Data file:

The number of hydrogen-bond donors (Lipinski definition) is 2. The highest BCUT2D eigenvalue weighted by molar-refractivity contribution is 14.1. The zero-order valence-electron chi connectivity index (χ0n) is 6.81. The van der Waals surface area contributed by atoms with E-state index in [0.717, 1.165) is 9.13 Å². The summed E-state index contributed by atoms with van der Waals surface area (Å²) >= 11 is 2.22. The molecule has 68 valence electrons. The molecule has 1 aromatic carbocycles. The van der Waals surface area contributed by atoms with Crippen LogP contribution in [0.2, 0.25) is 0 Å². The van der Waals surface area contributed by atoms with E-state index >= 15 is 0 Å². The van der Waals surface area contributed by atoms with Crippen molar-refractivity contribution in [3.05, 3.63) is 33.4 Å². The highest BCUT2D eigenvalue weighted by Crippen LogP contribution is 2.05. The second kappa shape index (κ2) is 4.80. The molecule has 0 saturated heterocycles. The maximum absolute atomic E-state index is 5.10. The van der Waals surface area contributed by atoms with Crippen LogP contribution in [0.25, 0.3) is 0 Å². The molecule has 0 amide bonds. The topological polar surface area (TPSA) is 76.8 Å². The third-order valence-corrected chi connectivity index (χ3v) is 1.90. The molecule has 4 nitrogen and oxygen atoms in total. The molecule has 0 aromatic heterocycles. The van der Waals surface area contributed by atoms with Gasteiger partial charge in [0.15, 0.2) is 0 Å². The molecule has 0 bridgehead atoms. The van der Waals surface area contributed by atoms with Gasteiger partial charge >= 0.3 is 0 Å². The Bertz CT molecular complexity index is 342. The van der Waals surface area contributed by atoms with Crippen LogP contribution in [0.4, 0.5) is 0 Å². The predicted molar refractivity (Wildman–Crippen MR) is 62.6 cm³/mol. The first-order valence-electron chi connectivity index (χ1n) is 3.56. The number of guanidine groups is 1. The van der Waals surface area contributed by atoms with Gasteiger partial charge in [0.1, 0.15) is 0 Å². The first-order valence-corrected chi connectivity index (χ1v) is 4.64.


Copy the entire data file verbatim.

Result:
The number of hydrogen-bond donors (Lipinski definition) is 2. The highest BCUT2D eigenvalue weighted by molar-refractivity contribution is 14.1. The zero-order valence-electron chi connectivity index (χ0n) is 6.81. The van der Waals surface area contributed by atoms with E-state index in [0.717, 1.165) is 9.13 Å². The summed E-state index contributed by atoms with van der Waals surface area (Å²) >= 11 is 2.22. The molecule has 68 valence electrons. The molecule has 1 aromatic carbocycles. The van der Waals surface area contributed by atoms with Crippen LogP contribution in [0.2, 0.25) is 0 Å². The van der Waals surface area contributed by atoms with E-state index >= 15 is 0 Å². The van der Waals surface area contributed by atoms with Crippen molar-refractivity contribution in [3.05, 3.63) is 33.4 Å². The highest BCUT2D eigenvalue weighted by Crippen LogP contribution is 2.05. The second kappa shape index (κ2) is 4.80. The molecule has 0 saturated heterocycles. The maximum absolute atomic E-state index is 5.10. The van der Waals surface area contributed by atoms with Crippen LogP contribution in [0.25, 0.3) is 0 Å². The molecule has 0 amide bonds. The topological polar surface area (TPSA) is 76.8 Å². The third-order valence-corrected chi connectivity index (χ3v) is 1.90. The molecule has 4 nitrogen and oxygen atoms in total. The molecule has 0 aromatic heterocycles. The van der Waals surface area contributed by atoms with Gasteiger partial charge in [0.15, 0.2) is 0 Å². The molecule has 0 bridgehead atoms. The van der Waals surface area contributed by atoms with Gasteiger partial charge >= 0.3 is 0 Å². The Bertz CT molecular complexity index is 342. The van der Waals surface area contributed by atoms with Crippen LogP contribution in [0.4, 0.5) is 0 Å². The predicted molar refractivity (Wildman–Crippen MR) is 62.6 cm³/mol. The first-order valence-electron chi connectivity index (χ1n) is 3.56. The number of guanidine groups is 1. The van der Waals surface area contributed by atoms with Gasteiger partial charge in [0.1, 0.15) is 0 Å². The first-order valence-corrected chi connectivity index (χ1v) is 4.64.